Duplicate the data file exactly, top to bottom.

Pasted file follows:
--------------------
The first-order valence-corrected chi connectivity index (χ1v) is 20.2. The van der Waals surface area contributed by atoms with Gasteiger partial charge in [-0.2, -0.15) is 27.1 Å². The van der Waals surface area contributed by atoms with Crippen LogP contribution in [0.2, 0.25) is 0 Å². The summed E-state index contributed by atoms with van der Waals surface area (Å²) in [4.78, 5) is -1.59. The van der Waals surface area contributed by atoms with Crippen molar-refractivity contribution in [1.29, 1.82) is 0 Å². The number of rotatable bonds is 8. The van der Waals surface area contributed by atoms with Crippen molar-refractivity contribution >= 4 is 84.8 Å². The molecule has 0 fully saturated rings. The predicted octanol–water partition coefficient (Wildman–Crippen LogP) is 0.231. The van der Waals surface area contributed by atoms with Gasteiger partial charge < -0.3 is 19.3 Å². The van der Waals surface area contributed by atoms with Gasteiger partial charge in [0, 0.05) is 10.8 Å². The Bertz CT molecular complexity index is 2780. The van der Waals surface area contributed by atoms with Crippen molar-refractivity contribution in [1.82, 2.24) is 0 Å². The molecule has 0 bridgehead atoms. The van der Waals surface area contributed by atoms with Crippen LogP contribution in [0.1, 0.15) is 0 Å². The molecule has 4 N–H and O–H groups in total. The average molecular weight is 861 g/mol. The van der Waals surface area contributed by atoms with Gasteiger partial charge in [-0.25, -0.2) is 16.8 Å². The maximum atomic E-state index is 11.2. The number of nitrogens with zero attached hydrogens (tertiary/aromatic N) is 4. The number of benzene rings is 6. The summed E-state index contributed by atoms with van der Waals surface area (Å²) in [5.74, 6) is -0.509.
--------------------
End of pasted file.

The first-order valence-corrected chi connectivity index (χ1v) is 20.2. The van der Waals surface area contributed by atoms with Gasteiger partial charge in [-0.2, -0.15) is 27.1 Å². The van der Waals surface area contributed by atoms with Crippen LogP contribution in [0.2, 0.25) is 0 Å². The summed E-state index contributed by atoms with van der Waals surface area (Å²) in [4.78, 5) is -1.59. The van der Waals surface area contributed by atoms with Crippen molar-refractivity contribution in [1.29, 1.82) is 0 Å². The number of rotatable bonds is 8. The van der Waals surface area contributed by atoms with Crippen molar-refractivity contribution >= 4 is 84.8 Å². The molecule has 0 fully saturated rings. The predicted octanol–water partition coefficient (Wildman–Crippen LogP) is 0.231. The van der Waals surface area contributed by atoms with Gasteiger partial charge < -0.3 is 19.3 Å². The van der Waals surface area contributed by atoms with Gasteiger partial charge in [0, 0.05) is 10.8 Å². The Bertz CT molecular complexity index is 2780. The van der Waals surface area contributed by atoms with Crippen molar-refractivity contribution in [1.82, 2.24) is 0 Å². The molecule has 0 bridgehead atoms. The van der Waals surface area contributed by atoms with Crippen LogP contribution in [0.1, 0.15) is 0 Å². The molecule has 4 N–H and O–H groups in total. The average molecular weight is 861 g/mol. The van der Waals surface area contributed by atoms with Gasteiger partial charge in [-0.25, -0.2) is 16.8 Å². The maximum atomic E-state index is 11.2. The number of nitrogens with zero attached hydrogens (tertiary/aromatic N) is 4. The number of benzene rings is 6. The summed E-state index contributed by atoms with van der Waals surface area (Å²) in [5.74, 6) is -0.509.